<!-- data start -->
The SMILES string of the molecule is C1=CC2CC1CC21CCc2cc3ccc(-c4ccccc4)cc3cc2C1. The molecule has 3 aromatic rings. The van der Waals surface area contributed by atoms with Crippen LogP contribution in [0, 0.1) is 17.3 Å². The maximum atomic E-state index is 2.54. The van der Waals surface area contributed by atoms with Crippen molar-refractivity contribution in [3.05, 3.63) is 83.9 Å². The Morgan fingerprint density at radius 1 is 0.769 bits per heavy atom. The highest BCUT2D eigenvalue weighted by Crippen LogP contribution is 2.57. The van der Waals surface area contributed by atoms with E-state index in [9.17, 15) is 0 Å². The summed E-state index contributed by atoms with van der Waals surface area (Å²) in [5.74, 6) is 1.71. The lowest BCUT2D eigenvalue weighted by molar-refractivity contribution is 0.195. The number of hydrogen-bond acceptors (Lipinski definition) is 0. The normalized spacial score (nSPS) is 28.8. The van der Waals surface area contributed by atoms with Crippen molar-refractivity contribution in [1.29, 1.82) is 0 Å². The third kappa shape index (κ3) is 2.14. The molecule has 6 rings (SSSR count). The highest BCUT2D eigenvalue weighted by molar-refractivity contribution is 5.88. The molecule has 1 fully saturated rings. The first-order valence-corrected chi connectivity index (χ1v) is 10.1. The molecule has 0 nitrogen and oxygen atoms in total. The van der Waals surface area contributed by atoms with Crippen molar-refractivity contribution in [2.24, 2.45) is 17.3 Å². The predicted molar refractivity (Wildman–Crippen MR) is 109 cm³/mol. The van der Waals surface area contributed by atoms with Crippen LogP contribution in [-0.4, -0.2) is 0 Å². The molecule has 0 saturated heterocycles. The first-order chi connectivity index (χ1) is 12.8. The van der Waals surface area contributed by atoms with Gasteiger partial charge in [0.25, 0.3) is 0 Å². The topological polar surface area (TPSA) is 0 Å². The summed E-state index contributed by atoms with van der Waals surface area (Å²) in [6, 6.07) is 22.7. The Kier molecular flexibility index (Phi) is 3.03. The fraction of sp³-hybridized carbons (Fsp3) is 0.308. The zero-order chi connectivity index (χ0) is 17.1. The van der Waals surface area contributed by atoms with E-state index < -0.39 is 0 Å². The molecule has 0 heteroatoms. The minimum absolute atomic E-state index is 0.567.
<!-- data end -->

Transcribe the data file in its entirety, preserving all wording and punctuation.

The SMILES string of the molecule is C1=CC2CC1CC21CCc2cc3ccc(-c4ccccc4)cc3cc2C1. The molecule has 3 aromatic rings. The van der Waals surface area contributed by atoms with Crippen LogP contribution in [0, 0.1) is 17.3 Å². The maximum atomic E-state index is 2.54. The van der Waals surface area contributed by atoms with Crippen molar-refractivity contribution in [3.05, 3.63) is 83.9 Å². The Morgan fingerprint density at radius 1 is 0.769 bits per heavy atom. The highest BCUT2D eigenvalue weighted by Crippen LogP contribution is 2.57. The van der Waals surface area contributed by atoms with E-state index in [9.17, 15) is 0 Å². The summed E-state index contributed by atoms with van der Waals surface area (Å²) in [5.74, 6) is 1.71. The lowest BCUT2D eigenvalue weighted by molar-refractivity contribution is 0.195. The number of hydrogen-bond acceptors (Lipinski definition) is 0. The normalized spacial score (nSPS) is 28.8. The van der Waals surface area contributed by atoms with Crippen molar-refractivity contribution in [1.29, 1.82) is 0 Å². The third kappa shape index (κ3) is 2.14. The molecule has 6 rings (SSSR count). The highest BCUT2D eigenvalue weighted by molar-refractivity contribution is 5.88. The molecule has 1 fully saturated rings. The first-order valence-corrected chi connectivity index (χ1v) is 10.1. The molecule has 0 nitrogen and oxygen atoms in total. The van der Waals surface area contributed by atoms with Crippen molar-refractivity contribution in [2.24, 2.45) is 17.3 Å². The predicted molar refractivity (Wildman–Crippen MR) is 109 cm³/mol. The van der Waals surface area contributed by atoms with Crippen LogP contribution in [-0.4, -0.2) is 0 Å². The molecule has 0 saturated heterocycles. The first-order chi connectivity index (χ1) is 12.8. The van der Waals surface area contributed by atoms with Gasteiger partial charge in [0.25, 0.3) is 0 Å². The topological polar surface area (TPSA) is 0 Å². The summed E-state index contributed by atoms with van der Waals surface area (Å²) in [6, 6.07) is 22.7. The Kier molecular flexibility index (Phi) is 3.03. The fraction of sp³-hybridized carbons (Fsp3) is 0.308. The zero-order chi connectivity index (χ0) is 17.1. The van der Waals surface area contributed by atoms with E-state index < -0.39 is 0 Å². The molecule has 0 heteroatoms. The minimum absolute atomic E-state index is 0.567.